Sometimes I wonder what it would be like to sell all my records, cancel never-ending dentist appointments and just float for a few years. I’ve always envied the mobility and seemingly carefree instability of the laid-back musicians I write about every week. How did I get so stable, I ask myself, especially when a year ago I questioned whether I was responsible enough to have a cat?
Throughout all this uncertainty, bands have, on way more than a few occasions, become my life. When certain songs come on the CD changer, no one in the room is allowed to speak. I use my vacation days to travel to faraway cities to see artists who won’t come to mine. I read everything, write everything, search for anything and listen to whatever I find — over and over and over again. If you knew who these obsessions were, you’d probably laugh. Chances are, they’re sitting in their crappy apartments right now too, watching “Friends” reruns and picking their noses. But that’s what I love about them and it’s why it seems strange that they’ve been enshrined in an actual hardcover book and not some stapled Kinko’s creation.
But really, why not? Just because indie rock is often equated with sleeping or eating — something you just do — it doesn’t mean it doesn’t make for a mad page-turner. It’s exactly what does make for one. These bands are our lives. And anyone who’s ever felt the same way should relate to something within the pages of Michael Azerrad’s latest book, Our Band Could Be Your Life: Scenes from the American Indie Underground 1981-1991.
Azerrad wrote Our Band after watching a 10-part television documentary on the history of rock ’n’ roll. The series skipped from Talking Heads to Nirvana, leaving out the ’80s indie movement as though it never happened. Shocked by the oversight, Azerrad assumed he must have blacked out for 10 minutes and missed the section that covered Hüsker Dü, the Replacements and Fugazi.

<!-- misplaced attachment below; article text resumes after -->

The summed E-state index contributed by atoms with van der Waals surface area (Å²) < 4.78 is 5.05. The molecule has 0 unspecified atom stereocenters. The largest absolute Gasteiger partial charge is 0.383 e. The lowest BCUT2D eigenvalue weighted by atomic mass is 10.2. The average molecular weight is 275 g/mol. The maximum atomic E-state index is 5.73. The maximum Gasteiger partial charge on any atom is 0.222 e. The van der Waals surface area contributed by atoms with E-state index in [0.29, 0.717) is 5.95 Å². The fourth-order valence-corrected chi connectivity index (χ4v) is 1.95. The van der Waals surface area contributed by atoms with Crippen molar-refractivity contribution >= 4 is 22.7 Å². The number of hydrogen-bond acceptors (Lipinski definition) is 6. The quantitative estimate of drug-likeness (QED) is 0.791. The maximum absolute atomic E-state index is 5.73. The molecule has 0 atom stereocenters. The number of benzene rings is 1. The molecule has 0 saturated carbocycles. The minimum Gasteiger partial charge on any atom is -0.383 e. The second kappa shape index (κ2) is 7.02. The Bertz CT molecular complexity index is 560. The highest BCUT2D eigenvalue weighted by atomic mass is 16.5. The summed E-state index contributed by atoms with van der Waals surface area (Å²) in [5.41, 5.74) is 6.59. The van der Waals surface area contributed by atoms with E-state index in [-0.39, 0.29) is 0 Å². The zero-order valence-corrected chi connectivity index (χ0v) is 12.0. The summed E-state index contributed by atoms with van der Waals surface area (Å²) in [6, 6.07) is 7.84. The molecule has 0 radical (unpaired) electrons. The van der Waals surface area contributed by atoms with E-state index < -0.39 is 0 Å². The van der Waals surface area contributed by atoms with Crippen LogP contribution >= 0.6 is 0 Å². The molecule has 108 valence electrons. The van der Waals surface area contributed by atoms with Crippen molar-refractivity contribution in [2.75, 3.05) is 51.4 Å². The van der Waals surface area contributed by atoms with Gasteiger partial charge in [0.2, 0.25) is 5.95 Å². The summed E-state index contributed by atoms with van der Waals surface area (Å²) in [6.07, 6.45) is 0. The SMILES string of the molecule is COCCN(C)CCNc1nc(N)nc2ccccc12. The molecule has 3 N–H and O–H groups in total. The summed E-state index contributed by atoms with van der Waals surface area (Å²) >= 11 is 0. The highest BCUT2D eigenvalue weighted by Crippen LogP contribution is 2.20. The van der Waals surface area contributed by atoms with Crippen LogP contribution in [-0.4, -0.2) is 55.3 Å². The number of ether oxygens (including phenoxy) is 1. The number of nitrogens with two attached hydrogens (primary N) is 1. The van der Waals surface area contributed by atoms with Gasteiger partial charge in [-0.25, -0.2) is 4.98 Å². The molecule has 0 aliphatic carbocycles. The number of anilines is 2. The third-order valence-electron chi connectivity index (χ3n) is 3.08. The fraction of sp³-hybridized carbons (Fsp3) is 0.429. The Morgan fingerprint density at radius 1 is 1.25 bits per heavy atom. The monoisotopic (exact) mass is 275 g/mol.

If I were watching the series, however, I’d be more shocked if those bands were included. They were underground, unique, individual and punk rock — thus, not for everybody, and certainly not for a documentary that tries to cover the history of rock ’n’ roll in 10 parts. If they had been there, they wouldn’t be what they are. The DIY philosophy is based on a different definition of success. In a sense, the traditional definition of success is almost equivalent to failure.
Disheartened and determined to document a “lost history,” Azerrad (also the author of the best-selling Come As You Are: The Story of Nirvana) recounts the humble beginnings of some of the most revered heroes of the indie underground. Detailed anecdotes and engaging interviews give great insight into various indie communities as they formed and developed in cities such as Los Angeles, New York, Boston, Washington, D.C., Minneapolis, Seattle and Olympia, Wash. He talks not only to the bands, but the editors of fanzines, college-radio DJs, label heads and the kids who carried equipment and let the bands sleep on their floors — many of whom are musicians themselves.
While very informative, his severe objectivity lacks a certain passion that you’d expect from a book that has Our Band Could Be Your Life (a line from the Minutemen song “History Lesson (Part II)”) stamped on the cover. It’s by no means a dry encyclopedia — Azerrad covers in detail only 12 bands in 522 pages — but his style resembles that of an anthropologist more than a fan — or even a journalist. It’s as if he was an ethnographer, studying the culture and habits of this rare American indie-rock species: Variations occur depending on geography and sociopolitical surroundings. They set up complex familial networks. They develop regionally and attempt to conquer globally. The skill with which they use their tools of survival isn’t so much important as the creativity behind it. Barriers between artist and audience are broken down. Substance abuse plays a role in certain tribes and is nonexistent in others.